I do not like them in a box.
I do not like them with a fox.
I do not like them in a house.
I do mot like them with a mouse.
I do not like them here or there.
I do not like them anywhere.
- Dr Seuss
It's always good to get a second opinion on contentious and contested issues. As well as frequent consults with Dr Google, it's sometimes good to reflect 'pon the wise counsel of Dr Seuss, too.
My current raison d'etre seems to be to manage policy. It's impossible for front line clinicians to manage policy day to day, so we have team meetings where we agree what policies we're not able to do, reason why we can't, which I then minute and send to managers. Maybe we'll be the next Mid Staffs with managers being informed by clinicians and Consultants what the problems are, but doing modest amounts to effect change. Who knows. We shall see. The important bit of it is that clinical teams are 'fessing up to what we can and can't deliver on, documenting that our practice is at variance with Trust guidance, reasoning why we're not doing it and informing the managament structure of this different clinical care.
It's not ideal, to meet up once a month to have to reflect on how we work, especially since 2 hours is a fair bit of time for a whole team to take out, but it's saved us a lot of time, in the long run. Not doing form filling, when the information's already captured and documented in 3 places already, has saved masses of time. And moved to a more paperless practice. And made everything more legible. And made it easier to print/email information. Clinical and secretarial staff have a lot of clever ways of working smartly.
But the main reason for this is the massive industry of policy generation that's become unhelpful. Excluding corporate/finance policies, our Trust has over 200 policies that apply to clinical staff, seeing patients. In a moment of ennui, I popped onto the web site and looked.
My oh my.
How can that work? A new junior doc or seconded nurse or bank nurse or trainee AMHP social worker or psychologist is in our service. They go to a clinic or DV or ward to see a patient. They have all their clinical process and knowledge and skills in their heads, structuring what they do and how they do it. They have the GMC/NMC/regulatory body directives in their heads, structuring what they do and how they do it. They have national guidance influencing their thinking. Maybe. They have legislative direction (particularly that MCA 2005 and MHA 1983) structuring how they work. There's usually us Consultants with our foibles, meaning certain types of assessment or interventions are "how we like things to be" which influences clinical care. On top of all this professional material, can anyone credibly believe these staff will also read, understand, implement and use over 200 policies in their practice, as well?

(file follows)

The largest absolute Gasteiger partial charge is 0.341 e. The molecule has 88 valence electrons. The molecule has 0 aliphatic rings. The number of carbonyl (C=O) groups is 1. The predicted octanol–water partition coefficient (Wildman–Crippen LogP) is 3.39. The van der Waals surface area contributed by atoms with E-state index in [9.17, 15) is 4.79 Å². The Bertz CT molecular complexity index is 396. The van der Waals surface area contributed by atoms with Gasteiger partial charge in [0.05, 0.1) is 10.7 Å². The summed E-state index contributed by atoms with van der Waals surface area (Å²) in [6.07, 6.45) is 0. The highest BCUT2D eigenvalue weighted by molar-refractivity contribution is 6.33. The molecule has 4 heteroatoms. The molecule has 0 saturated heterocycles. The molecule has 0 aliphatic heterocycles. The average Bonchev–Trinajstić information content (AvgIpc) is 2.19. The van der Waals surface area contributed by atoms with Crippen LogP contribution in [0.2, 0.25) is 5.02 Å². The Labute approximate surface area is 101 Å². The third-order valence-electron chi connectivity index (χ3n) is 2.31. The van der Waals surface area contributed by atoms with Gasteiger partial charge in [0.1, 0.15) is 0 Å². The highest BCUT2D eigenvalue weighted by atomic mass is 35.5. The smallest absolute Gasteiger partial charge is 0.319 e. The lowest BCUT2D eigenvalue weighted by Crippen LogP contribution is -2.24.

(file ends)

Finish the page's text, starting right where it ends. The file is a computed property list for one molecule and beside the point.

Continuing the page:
My angst is that oft times too much policy is generated by folk who aren't clinicians. Worse, it's done without any consultation with practising coal face clinicians. Even worse, the decision to make something happen is usually to make a policy, then consult on the policy. It's as if any alternative to a policy is never ever even entertained as a possibility. Yet how many clinical teams working in creative, iterative models of care, have working their practice defined clearly within a policy? Even the operational policies of the teams seem to be works of fiction that bear little resemblance to the function and activities of the teams.
How many times has a clinical team said, "Oooh yes, our clinical care in this area is so much better than it was last year, because we've embedded this Trust policy into our working practice and now everything's brilliant!"
Never happened, in my corner. Curious, then, that policy documentation is generated at such a staggering rate when the outcome/utility from it is evidenced as so poor. Hmmm.
People working far away from a specific clinical team will generate a policy that applies to that clinical team. They're working in the dark and generate material that's usually pretty sensible on reading through it, but is oft times unnecessary, overly tortuous and very very rarely impacts on direct clinical care.
I'll leave the final words, once again, to my colleague Dr Seuss :
Say! In the dark?
Here in the dark!
Would you, could you, in the dark?
I would not, could not, in the dark.